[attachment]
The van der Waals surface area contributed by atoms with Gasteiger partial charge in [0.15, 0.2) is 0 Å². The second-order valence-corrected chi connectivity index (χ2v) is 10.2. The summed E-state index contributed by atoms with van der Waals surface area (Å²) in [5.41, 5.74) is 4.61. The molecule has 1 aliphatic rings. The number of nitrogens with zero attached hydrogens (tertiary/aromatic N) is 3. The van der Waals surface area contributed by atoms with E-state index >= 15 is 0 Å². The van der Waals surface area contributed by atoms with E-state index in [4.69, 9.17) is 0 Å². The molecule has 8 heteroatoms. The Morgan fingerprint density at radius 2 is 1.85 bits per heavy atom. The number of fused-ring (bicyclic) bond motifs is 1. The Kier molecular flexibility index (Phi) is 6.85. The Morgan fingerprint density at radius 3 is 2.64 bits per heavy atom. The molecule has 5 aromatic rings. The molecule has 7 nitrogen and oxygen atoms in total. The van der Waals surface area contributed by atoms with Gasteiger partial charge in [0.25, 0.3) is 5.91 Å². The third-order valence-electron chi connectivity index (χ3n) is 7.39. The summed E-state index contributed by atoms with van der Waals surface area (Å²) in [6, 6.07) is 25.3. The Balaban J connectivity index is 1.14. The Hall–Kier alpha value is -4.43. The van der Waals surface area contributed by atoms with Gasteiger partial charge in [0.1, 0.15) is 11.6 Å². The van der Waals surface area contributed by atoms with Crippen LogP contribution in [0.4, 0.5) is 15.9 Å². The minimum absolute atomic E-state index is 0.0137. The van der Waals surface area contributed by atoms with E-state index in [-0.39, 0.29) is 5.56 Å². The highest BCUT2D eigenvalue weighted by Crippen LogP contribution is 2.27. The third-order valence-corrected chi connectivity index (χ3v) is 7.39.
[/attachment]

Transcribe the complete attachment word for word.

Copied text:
The van der Waals surface area contributed by atoms with Gasteiger partial charge in [0.15, 0.2) is 0 Å². The second-order valence-corrected chi connectivity index (χ2v) is 10.2. The summed E-state index contributed by atoms with van der Waals surface area (Å²) in [5.41, 5.74) is 4.61. The molecule has 1 aliphatic rings. The number of nitrogens with zero attached hydrogens (tertiary/aromatic N) is 3. The van der Waals surface area contributed by atoms with E-state index >= 15 is 0 Å². The van der Waals surface area contributed by atoms with E-state index in [4.69, 9.17) is 0 Å². The molecule has 8 heteroatoms. The Morgan fingerprint density at radius 2 is 1.85 bits per heavy atom. The number of fused-ring (bicyclic) bond motifs is 1. The Kier molecular flexibility index (Phi) is 6.85. The Morgan fingerprint density at radius 3 is 2.64 bits per heavy atom. The molecule has 5 aromatic rings. The molecule has 7 nitrogen and oxygen atoms in total. The van der Waals surface area contributed by atoms with Gasteiger partial charge in [0.25, 0.3) is 5.91 Å². The third-order valence-electron chi connectivity index (χ3n) is 7.39. The summed E-state index contributed by atoms with van der Waals surface area (Å²) in [6, 6.07) is 25.3. The Balaban J connectivity index is 1.14. The Hall–Kier alpha value is -4.43. The van der Waals surface area contributed by atoms with Gasteiger partial charge in [0.1, 0.15) is 11.6 Å². The van der Waals surface area contributed by atoms with Crippen LogP contribution in [0.4, 0.5) is 15.9 Å². The minimum absolute atomic E-state index is 0.0137. The van der Waals surface area contributed by atoms with E-state index in [-0.39, 0.29) is 5.56 Å². The highest BCUT2D eigenvalue weighted by Crippen LogP contribution is 2.27. The third-order valence-corrected chi connectivity index (χ3v) is 7.39.